Saturday morning we had a bit of a sleep in as Lynda and Gary informed us nothing happens in India before 11, then Gary and Emma took us to see the India we were expecting.
Into Old Delhi we went, first stop was at the Red Fort – surrounded by an 18-m high wall Gary told us how the moat used to be filled with crocodiles and dangerous snakes to stop any unwanted visitors. The fort today is still partially occupied by the military.
Doing as tourists do we jumped in a rickshaw and explored Chandni Chowk, Old Delhi’s main shopping street. We rode through the spice market, which would clear anyone’s sinuses and we hopped off to have a look around. Lucky we were with locals as up we went some questionable stairs winding past peoples apartments to the most incredible view over the busy streets.
Next we stopped at the Monty’s spice man, where there was every kind of spice and mix you could dream of and hundreds of teas. I couldn’t go past the Lychee tea as Sean picked up some spices to try and replicate the taste of India at home.
Back on the rickshaw we headed down the colourful wedding lane and down silver alley where I managed to pick up some silver rings for $14 each could have gone crazy but limited myself as this is our first city. We had lunch at one of Gary’s favourite spots Karims, we got lots of funny looks as the only white people in the back of the alley restaurant. Our first experience of Indian food was not a disappointment, especially for Sean who inhaled a full tandoori chicken.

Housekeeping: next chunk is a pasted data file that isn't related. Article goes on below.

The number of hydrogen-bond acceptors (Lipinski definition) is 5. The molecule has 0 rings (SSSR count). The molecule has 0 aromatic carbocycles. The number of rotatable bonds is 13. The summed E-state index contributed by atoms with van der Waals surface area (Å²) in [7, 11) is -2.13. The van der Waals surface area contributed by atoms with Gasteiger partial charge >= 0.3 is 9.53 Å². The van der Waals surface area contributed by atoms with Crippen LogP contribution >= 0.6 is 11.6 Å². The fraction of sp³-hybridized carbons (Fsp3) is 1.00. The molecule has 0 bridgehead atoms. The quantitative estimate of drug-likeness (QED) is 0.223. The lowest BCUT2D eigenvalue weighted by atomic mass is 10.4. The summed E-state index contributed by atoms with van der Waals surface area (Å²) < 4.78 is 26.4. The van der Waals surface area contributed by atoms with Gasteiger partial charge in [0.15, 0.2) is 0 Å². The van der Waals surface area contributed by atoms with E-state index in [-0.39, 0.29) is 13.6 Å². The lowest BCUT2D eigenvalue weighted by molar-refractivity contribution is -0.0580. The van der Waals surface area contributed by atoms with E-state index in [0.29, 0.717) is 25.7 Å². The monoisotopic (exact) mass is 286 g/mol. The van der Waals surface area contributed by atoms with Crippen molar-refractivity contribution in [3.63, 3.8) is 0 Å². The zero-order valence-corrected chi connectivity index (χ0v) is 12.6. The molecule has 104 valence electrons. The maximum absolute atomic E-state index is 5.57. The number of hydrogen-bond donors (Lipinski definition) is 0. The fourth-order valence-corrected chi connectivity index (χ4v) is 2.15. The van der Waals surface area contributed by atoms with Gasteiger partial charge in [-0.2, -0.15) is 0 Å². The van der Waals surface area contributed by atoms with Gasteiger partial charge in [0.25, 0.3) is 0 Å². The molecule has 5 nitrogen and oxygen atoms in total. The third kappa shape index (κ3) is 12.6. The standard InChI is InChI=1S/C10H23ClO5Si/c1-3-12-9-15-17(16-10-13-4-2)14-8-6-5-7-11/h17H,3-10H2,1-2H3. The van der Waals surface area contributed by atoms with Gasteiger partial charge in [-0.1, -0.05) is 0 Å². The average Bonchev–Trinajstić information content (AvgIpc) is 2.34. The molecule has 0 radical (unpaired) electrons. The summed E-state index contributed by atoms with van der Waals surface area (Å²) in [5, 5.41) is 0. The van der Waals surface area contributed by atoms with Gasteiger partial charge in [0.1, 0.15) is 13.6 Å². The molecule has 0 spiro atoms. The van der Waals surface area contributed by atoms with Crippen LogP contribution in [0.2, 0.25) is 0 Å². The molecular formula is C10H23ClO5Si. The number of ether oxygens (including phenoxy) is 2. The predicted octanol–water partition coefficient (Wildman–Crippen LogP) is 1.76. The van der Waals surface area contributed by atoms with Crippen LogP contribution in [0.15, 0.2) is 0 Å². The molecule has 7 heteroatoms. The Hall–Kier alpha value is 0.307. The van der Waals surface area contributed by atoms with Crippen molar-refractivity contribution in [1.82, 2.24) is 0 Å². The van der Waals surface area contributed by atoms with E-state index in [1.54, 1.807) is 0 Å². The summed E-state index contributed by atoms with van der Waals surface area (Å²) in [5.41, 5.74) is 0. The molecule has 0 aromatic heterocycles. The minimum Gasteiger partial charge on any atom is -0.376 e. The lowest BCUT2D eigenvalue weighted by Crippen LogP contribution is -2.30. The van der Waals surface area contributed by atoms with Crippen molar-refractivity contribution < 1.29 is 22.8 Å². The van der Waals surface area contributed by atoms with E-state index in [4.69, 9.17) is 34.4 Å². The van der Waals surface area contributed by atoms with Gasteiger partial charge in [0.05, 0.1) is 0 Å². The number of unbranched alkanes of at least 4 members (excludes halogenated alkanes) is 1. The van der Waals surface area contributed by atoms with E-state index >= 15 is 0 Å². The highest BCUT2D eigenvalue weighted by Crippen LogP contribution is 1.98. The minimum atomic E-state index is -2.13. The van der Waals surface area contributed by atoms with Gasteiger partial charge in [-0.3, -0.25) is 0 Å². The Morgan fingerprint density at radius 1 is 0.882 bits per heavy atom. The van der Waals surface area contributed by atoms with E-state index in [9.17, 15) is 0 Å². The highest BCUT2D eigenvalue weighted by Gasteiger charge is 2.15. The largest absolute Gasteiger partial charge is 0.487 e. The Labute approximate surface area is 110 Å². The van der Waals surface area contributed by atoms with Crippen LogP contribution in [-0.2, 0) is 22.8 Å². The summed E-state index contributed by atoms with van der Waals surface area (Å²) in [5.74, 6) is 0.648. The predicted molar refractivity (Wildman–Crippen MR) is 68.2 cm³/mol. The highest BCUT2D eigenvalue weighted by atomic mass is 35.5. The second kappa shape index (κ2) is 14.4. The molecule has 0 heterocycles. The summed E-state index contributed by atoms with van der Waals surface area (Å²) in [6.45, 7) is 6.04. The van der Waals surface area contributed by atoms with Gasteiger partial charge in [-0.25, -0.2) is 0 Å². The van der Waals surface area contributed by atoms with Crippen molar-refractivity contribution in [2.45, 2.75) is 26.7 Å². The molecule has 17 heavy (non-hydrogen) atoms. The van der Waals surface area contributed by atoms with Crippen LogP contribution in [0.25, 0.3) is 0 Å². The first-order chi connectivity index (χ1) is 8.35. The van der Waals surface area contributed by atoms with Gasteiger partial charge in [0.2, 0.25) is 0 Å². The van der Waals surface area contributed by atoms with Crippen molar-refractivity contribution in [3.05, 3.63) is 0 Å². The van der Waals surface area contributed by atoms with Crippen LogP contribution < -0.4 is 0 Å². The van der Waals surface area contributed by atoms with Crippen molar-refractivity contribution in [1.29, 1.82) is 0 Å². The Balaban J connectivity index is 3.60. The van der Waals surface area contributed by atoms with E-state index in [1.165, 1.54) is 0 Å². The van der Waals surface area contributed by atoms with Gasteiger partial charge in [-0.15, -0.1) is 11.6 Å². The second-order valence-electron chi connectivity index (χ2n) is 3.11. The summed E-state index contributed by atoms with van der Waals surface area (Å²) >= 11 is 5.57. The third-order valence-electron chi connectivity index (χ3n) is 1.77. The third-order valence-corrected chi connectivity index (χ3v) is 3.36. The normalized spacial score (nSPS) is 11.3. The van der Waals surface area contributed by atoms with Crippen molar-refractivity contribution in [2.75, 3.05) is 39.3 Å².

Next stop was the impressive India gate, a 42-m tall stone memorial arch which pays tribute to around 90,000 Indian army soldiers who died fighting for their country in all conflicts. Down Rajpath we saw Rashtrapati Bhavan (President’s House) but only from a distance as on the 26th of January is one of India’s biggest festivals – Republic Day – where a spectacular military parade runs down the Rajpath, the preparations are already beginning and this year is bigger than ever as President Obama is the official guest of the ceremony.
In the afternoon we headed to Ghandi’s Museum. This is the place where Mahatma Ghandi was assassinated on the 30th of January 1948. You can follow the last 48 hours of Ghandi’s life and follow the concrete footsteps which lead you to the spot where Ghandi died. The museum was fairly busy but extremely quiet. A very eerie place with photographs, quotes and painting covering every wall.
On the way home we stopped into the Australian High Commission to see where the Monty’s spend most of their time. It was absolutely beautiful, you could have sworn you were in Australia and we both had this weird feeling of pride that ‘our place’ was so amazing.
Then came the dinner disaster, of course I was the first one to suffer the inevitable Delhi belly! The Mont’s took us to their favourite restaurant in town but this was slightly ruined by the fact that as soon as I walked in the door I was running to the toilet for a good vom! Straight back home and into bed I went, but spent all night running back to the bathroom bringing everything back up – a slight tarnish on an otherwise amazing day.
Sunday morning I woke up feeling queasy and tired but didn’t want to miss anything so headed out of the main city with Lynda & Emma to Qutb Minar a 73-m high victory tower erected by sultan Qutb-ud-din in 1193 to proclaim his supremacy over his rivals. The five storey monument was completed by his successors as he was only able to complete one storey before his death. We also explored the surrounding ruins while being asked for many photographs by many of Sean’s adoring fans.